Have Your Say! What Do You, The Reader Think?
by Helen Hollick
There is no point, beyond self-satisfaction, for writers to write books if there are no readers to read them. Authors appreciate reviews because they can give valuable feedback and boost a flagging confidence. And yes, poor reviews can do the exact opposite, but here at Discovering Diamonds we do not do poor reviews. If we are not too keen on a book that has been submitted to us we do not review it. We do not always give 5 star praise either: very often we will include some small bit of constructive criticism into a review, and often we will add a few of the not so good things about a particular novel - maybe there is a little too much head-hopping (change of point-of-view of the characters) or some scenes did not flow, or there were a few too many anachronisms (an author really cannot say 'he puffed up the hill like a steam-train' if the setting is Saxon England - it just doesn't sound right!) But even with these observations, all the books we review are regarded as a 'good read'.
Which is where you, the reader, come into the equation.
You want good books to read. Of course everyone's idea of what is, or is not, 'good' is different, you only have to look at the diverse comments on Amazon to see that! But reviews and comments can give an indication of what a novel is about, which in turn can help a reader choose. Or to quote a phrase from the Pirates of the Caribbean movie, The Curse of the Black Pearl, reviews are 'more like guidelines really'.
On top of all that, though, as founder of Discovering Diamonds, I want to reach readers, not just writers who are keen to get a good review for their book. (Although I am well aware that writers are also readers!) So, over the next few months this page will focus on the Reader's Voice, it will be a place where you, the person buying (or borrowing) a book, or looking for a book to read, can share, discuss, or even shout about your views, ideas, thoughts, wants and don't wants. It's not a forum, but not far off it! We'll be exploring what do you as a reader think about trends in book covers (oh those endless headless women! *sigh*) or alternative history, or fantasy mixed with history. Should historical fiction be more historical than fiction? Do bloopers matter? What is or isn't acceptable in historical 'romance'? Is sex, especially violent sex, overdone, or added just for the sake of it? Should we review erotica or not? Are the Tudors the only era worth writing and reading about? Why are there not many reviews for young adult or children's historical fiction? (Where are the authors for this genre!)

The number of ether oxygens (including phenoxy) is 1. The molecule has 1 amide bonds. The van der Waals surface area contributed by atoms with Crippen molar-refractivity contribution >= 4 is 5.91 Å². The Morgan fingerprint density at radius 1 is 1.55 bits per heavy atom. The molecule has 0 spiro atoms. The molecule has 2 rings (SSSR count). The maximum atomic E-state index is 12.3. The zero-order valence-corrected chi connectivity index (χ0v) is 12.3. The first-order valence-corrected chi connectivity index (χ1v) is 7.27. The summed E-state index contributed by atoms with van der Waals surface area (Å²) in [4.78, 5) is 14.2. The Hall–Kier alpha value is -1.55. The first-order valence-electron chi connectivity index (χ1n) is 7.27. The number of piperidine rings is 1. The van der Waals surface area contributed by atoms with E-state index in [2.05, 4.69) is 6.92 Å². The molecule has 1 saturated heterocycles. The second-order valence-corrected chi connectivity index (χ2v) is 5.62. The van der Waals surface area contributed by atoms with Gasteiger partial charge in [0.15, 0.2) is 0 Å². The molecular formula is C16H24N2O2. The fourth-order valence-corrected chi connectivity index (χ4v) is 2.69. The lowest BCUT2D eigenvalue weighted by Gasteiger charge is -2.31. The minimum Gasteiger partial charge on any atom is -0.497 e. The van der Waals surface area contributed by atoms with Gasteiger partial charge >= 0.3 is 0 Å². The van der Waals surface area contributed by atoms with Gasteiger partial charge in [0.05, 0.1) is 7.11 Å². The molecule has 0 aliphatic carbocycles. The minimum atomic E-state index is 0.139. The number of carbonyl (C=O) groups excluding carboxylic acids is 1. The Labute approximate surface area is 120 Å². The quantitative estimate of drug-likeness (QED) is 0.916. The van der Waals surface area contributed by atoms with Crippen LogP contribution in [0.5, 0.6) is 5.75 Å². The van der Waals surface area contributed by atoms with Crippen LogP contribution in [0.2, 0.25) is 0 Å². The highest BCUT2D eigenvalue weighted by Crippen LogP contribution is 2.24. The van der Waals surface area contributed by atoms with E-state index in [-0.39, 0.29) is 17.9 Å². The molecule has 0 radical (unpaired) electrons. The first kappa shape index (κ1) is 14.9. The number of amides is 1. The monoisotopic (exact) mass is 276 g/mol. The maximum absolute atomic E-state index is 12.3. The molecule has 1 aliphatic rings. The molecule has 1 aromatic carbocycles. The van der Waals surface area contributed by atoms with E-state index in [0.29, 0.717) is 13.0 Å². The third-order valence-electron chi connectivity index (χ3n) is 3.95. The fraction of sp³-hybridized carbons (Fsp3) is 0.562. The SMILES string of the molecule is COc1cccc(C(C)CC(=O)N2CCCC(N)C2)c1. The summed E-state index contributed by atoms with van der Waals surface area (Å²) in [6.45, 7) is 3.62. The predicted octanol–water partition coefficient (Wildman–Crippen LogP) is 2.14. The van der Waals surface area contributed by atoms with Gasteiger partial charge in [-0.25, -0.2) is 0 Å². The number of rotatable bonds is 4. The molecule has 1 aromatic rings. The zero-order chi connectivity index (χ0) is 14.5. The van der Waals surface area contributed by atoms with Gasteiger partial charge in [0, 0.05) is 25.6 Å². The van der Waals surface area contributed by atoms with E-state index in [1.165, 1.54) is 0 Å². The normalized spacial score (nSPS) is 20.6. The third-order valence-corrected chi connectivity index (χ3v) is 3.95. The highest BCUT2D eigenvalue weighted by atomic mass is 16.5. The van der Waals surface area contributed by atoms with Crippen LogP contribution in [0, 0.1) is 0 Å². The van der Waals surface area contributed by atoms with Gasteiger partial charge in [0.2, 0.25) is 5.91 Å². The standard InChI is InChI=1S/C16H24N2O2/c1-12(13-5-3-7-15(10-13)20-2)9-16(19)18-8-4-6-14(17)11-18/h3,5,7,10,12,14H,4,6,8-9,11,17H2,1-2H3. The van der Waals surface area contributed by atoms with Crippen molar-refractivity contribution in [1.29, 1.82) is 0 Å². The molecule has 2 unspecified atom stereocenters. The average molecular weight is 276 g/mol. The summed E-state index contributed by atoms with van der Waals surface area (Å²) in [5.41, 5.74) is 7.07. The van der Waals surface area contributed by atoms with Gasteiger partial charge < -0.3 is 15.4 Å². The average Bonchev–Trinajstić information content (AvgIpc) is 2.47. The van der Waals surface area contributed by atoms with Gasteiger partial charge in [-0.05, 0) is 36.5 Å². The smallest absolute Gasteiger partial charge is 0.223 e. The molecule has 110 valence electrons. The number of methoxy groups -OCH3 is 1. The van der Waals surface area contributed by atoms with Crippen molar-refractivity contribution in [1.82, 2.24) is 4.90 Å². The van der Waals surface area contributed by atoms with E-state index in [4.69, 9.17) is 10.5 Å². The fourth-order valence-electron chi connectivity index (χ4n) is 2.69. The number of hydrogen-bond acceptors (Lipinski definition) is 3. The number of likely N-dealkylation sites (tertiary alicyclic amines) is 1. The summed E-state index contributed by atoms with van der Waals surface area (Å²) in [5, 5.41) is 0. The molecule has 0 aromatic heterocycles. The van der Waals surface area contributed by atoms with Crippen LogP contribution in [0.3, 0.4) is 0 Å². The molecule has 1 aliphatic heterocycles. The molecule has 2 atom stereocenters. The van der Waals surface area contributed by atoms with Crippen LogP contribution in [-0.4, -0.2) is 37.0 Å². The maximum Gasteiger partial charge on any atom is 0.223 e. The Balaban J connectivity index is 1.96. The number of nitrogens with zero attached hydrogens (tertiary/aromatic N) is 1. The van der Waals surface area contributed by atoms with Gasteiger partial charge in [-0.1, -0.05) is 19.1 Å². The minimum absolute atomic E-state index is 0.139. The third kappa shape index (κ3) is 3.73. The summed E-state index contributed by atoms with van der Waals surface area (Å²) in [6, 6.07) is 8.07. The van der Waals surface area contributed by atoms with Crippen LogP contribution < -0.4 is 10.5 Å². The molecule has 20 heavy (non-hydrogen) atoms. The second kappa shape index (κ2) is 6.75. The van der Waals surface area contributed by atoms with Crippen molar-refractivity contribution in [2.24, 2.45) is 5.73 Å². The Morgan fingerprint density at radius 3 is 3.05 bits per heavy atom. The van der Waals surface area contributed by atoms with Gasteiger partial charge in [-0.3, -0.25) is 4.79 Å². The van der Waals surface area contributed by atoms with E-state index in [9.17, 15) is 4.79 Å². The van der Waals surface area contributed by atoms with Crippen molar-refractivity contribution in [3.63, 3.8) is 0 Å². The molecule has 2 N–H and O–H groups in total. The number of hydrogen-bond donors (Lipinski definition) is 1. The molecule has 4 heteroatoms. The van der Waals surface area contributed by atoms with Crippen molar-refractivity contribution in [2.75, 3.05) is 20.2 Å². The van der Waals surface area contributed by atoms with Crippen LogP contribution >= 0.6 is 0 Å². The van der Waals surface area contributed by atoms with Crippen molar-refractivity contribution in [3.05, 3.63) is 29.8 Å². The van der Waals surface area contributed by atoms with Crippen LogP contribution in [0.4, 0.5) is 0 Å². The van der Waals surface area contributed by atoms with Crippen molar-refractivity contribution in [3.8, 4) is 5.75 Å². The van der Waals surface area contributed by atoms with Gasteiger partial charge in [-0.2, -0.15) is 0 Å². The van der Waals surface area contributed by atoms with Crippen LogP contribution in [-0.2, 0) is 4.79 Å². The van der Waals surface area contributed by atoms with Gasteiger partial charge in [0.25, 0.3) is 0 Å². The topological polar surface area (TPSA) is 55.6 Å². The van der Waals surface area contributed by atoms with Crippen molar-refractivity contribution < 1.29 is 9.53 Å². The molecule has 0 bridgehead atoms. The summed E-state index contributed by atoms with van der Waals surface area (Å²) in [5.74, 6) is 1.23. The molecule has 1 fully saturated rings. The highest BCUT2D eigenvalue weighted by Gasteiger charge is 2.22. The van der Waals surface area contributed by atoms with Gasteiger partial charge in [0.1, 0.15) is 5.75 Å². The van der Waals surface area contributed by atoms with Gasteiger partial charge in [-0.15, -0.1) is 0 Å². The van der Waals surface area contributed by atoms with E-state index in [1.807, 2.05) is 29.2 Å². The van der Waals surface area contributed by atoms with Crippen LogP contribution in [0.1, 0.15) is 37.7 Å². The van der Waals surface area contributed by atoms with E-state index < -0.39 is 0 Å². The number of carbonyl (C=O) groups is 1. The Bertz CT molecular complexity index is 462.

We want your feedback - after all Discovered Diamonds, as much as I and 'my' team enjoy putting everything together, are somewhat wasting our time if there is no one out there reading, and even more important, enjoying, what we are aiming to do!
So, to get started: several years ago, my ex-agent told me that adults were not interested in reading novels about pirates. She was somewhat disgusted that my pirate, in my Sea Witch novels was a bit of a womaniser, and liked his rum (well, isn't that what pirated do?) I subsequently went my own independent, way and I think I am well and truly proving her wrong. But why, as readers, do we like the 'bad boys' of fiction? The swaggering rogue with the charming smile, but a sharp dagger easy to hand in his pocket...?
Perhaps you can think of a few novels which have the bad boy-type as the protagonist? Ross Poldark in the recent TV series springs to mind! Although I personally think George Warleggan wins the Rat of the Year contest hands down! Isn't he brilliantly nasty!
What attracts us to novels about pirates?
Sea Witch on Amazon
Sea Witch on Amazon
Leave your comments below, share a few thoughts of what you would like us to host on this reader-dedicated page - and please do spread the word that readers are heartily welcomed here at Discovering Diamonds!
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The Bad-Boy Hero by Helen Hollick
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Where are the Women? A woeful lack of Statues by Helen Hollick
Hooray For Hollywood by Richard Tearle
Fact v Fiction by Helen Hollick